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American Journal of Kidney Diseases

Prehemodialysis Care by Dietitians and First-Year Mortality After Initiation of Hemodialysis

      Background

      Since January 2002, Medicare has provided payment for medical nutrition therapy for patients with chronic kidney disease. Few patients receive dietary counseling before end-stage renal disease onset; whether such counseling is associated with improved outcomes is unknown.

      Study Design

      Retrospective cohort analysis.

      Setting & Participants

      Patients who initiated hemodialysis therapy on June 1, 2005, to May 31, 2007, in the United States for whom predialysis dietitian care was reported on the Centers for Medicare & Medicaid Services Medical Evidence Report.

      Predictor

      Dietitian care before end-stage renal disease onset.

      Outcome

      Time to death.

      Measurements

      Propensity score for dietitian care calculated using logistic regression; Cox regression analysis used to compare time to death by predialysis dietitian care overall and stratified by tertiles of propensity score, adjusting for baseline characteristics.

      Results

      Most patients (88%) received no dietitian care; 9% received dietitian care for 12 months or less, and 3% received dietitian care for more than 12 months before dialysis therapy initiation (total N = 156,440). Predialysis dietitian care was associated independently with higher albumin and lower total cholesterol levels at dialysis therapy initiation. There was evidence of an independent association between predialysis dietitian care for longer than 12 months and decreased mortality during the first year on dialysis therapy for the second tertile of propensity score. Adjusted mortality HRs were 1.16 (95% CI, 0.44-3.09; P = 0.8), 0.81 (95% CI, 0.71-0.93; P = 0.002), and 0.93 (95% CI, 0.86-1.01; P = 0.1) in the first, second, and third tertiles of propensity score, respectively.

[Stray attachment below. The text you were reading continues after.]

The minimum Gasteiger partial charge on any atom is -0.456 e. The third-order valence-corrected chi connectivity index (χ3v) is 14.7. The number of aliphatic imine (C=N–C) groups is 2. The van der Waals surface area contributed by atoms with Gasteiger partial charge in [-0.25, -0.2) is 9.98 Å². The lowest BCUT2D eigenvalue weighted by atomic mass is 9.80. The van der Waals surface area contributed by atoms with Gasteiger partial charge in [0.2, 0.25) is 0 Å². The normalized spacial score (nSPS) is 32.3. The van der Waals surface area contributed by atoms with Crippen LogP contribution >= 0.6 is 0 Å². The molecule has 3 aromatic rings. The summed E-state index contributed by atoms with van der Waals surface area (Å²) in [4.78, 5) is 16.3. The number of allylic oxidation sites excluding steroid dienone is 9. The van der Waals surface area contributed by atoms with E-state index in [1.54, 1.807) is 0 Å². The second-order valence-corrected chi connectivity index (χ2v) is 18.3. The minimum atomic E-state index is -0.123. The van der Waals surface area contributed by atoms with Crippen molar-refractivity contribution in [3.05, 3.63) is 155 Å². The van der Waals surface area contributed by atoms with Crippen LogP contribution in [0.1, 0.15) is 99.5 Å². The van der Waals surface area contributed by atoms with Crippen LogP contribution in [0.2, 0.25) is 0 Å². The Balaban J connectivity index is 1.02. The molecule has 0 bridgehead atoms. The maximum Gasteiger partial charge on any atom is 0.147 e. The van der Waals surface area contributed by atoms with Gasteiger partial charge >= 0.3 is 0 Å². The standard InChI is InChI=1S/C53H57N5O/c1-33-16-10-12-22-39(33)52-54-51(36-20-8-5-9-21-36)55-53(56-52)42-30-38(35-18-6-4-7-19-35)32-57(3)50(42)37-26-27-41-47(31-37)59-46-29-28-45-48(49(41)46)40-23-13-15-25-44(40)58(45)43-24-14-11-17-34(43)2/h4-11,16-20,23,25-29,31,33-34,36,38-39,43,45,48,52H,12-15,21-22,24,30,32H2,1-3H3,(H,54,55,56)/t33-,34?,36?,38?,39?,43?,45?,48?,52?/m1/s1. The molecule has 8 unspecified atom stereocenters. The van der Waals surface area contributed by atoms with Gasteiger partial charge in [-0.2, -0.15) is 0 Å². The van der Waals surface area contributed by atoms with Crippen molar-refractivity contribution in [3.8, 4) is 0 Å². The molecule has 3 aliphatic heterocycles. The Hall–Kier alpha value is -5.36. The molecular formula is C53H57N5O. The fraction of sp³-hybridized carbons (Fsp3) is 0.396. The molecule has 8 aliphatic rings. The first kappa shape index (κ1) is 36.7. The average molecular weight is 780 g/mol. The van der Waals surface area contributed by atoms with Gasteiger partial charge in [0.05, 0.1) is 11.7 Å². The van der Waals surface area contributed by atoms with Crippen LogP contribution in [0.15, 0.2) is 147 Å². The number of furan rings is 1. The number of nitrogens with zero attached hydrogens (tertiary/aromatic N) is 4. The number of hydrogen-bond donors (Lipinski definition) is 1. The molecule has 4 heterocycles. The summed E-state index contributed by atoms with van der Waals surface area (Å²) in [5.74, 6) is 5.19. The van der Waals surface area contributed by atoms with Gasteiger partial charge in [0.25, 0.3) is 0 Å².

Limitations

      Information for dietitian care was missing for 18.6% of Medical Evidence Reports and has low sensitivity; including only incident dialysis patients precluded evaluation of an association between dietitian care and chronic kidney disease progression; the observational design allowed the possibility of residual confounding.

      Conclusions

      Our study suggests an independent association between predialysis dietitian care for more than 12 months and lower mortality during the first year on dialysis therapy.

      Index Words

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      Linked Article

      • Predialysis Care: Intertwined Roles of Nephrologists and Dietitians
        American Journal of Kidney DiseasesVol. 59Issue 2
        • Preview
          Slinin et al1 provide an important analysis about the impact of dietitian care on mortality of incident hemodialysis patients. As the third table in their supplementary online material shows, the benefit of dietitian care for more than 12 months is offset when the analysis is adjusted for the variable of care by a nephrologist. With this in mind, I would like to offer several other explanations for the mortality differences observed by Slinin et al.
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